NZ Hot Rod – August 2019

(Axel Boer) #1
> 11

³Long Distance
ADRAINGilbert probably drives his hot rods further in one
year than any other in NZ. His latest weekend foray saw
him on an 1100km winter weekend cruise from Pleasant
Point, near Timaru, all the way to Te Anau via the Catlins
to Invercargill before returning over the Lindis Pass. As
you can see, there was snow around but only on the hills,
and it was very cold wind at times, so the heater was on.

³Model Citizen
GRAHAME Berry’s new book is out now and is amazing,
as expected. It chronicles the man and the many
models he’s crafted since 2004. Production was led by
Grahame’s daughter Sharee and is a wonderful record and
memento of the man and his incredible talents. Copies
were snapped up, and the first print run sold out.

³Kiwi Ingenuity
INN the mid-’80s in NZ, Dallas Rankine, a distributor of older
English motorcycle parts in Wellington, got a group of
friends together to have a go at building a race motorbike,
to progress further on from the 2-valve Ducati raced around
NZ with reasonable success by multi NZ Grand Prix winner
Robert Holden. That bike used a steel tube frame, ran a
Ducati 750 Pantah motor running on a mix of 4 5% Nitro
and Methanol. Finally, the nitro was too much for it, and the
crank blew out the bottom of the engine. They thought the
only way to beat the competition, was to build their own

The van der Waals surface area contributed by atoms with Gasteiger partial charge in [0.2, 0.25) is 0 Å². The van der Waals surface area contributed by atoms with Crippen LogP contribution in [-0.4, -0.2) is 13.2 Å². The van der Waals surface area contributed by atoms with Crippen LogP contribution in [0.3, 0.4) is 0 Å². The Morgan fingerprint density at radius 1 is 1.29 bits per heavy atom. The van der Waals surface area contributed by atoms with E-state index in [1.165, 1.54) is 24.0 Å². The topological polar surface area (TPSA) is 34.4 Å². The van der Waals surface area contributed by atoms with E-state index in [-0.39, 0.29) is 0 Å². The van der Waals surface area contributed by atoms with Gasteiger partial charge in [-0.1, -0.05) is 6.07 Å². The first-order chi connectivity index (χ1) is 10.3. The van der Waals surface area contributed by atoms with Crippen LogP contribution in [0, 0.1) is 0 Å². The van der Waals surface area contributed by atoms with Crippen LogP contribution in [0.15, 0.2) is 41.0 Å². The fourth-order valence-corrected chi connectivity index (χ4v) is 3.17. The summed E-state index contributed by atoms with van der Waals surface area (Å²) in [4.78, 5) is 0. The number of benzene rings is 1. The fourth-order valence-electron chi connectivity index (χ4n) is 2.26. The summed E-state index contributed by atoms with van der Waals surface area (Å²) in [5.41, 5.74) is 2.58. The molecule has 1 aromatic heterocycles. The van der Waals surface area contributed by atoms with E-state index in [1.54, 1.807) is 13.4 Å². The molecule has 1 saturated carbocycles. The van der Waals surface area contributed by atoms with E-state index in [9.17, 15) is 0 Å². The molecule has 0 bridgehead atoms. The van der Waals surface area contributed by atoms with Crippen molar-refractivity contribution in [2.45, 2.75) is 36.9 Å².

bike. Steve Roberts designed and built the new frame out
of aluminium, and gas welded it all together. It had two
wide tapered down spars which held fuel ( just methanol
this time!) and the “gas tank” became the air box. In an
effort to keep weight down low, the rear suspension was
converted to a single spring and
shock mounted under the engine.
This innovative approach was
years before the Britten bikes
showed up on the scene. Then
Taranaki motorcycle legend Don
O’Connor and machining guru
Graeme Sutton got in on the act.
They modified a pair of 4 -valve
Godden aluminium heads used on Speedway bikes to fit
the “Duke”, fitted some different cams, and mounted it all
up in the new frame. This combination made 85 HP and
pushed around the lightweight (122kg) motorcycle! They
adapted a Hilborn injector to the engine, with the pump
chain driven off the rear cam. Some new aluminium barrels
were cast up and machined with 88mm bores, and the
crank throws destroked to 4 9mm, to make displacement
6 00 cc for the F2 class. This bike was tested at Manfield by
different riders and performance was very encouraging.
About then Ducati finally produced its own 4-valve cylinder
head to ward off the Japanese multi-valvers, so that bike
was quickly shelved, and a third one built to accommodate
the new style Ducati engine. This was taken to Daytona
in 1992 where it ran in 4th, behind the three other Works
Ducati entries in the International Twin’s class. All
three bikes survived and are on display at various events
around NZ today by Dallas and his friend Luke Taylor.
From Golly
Free download pdf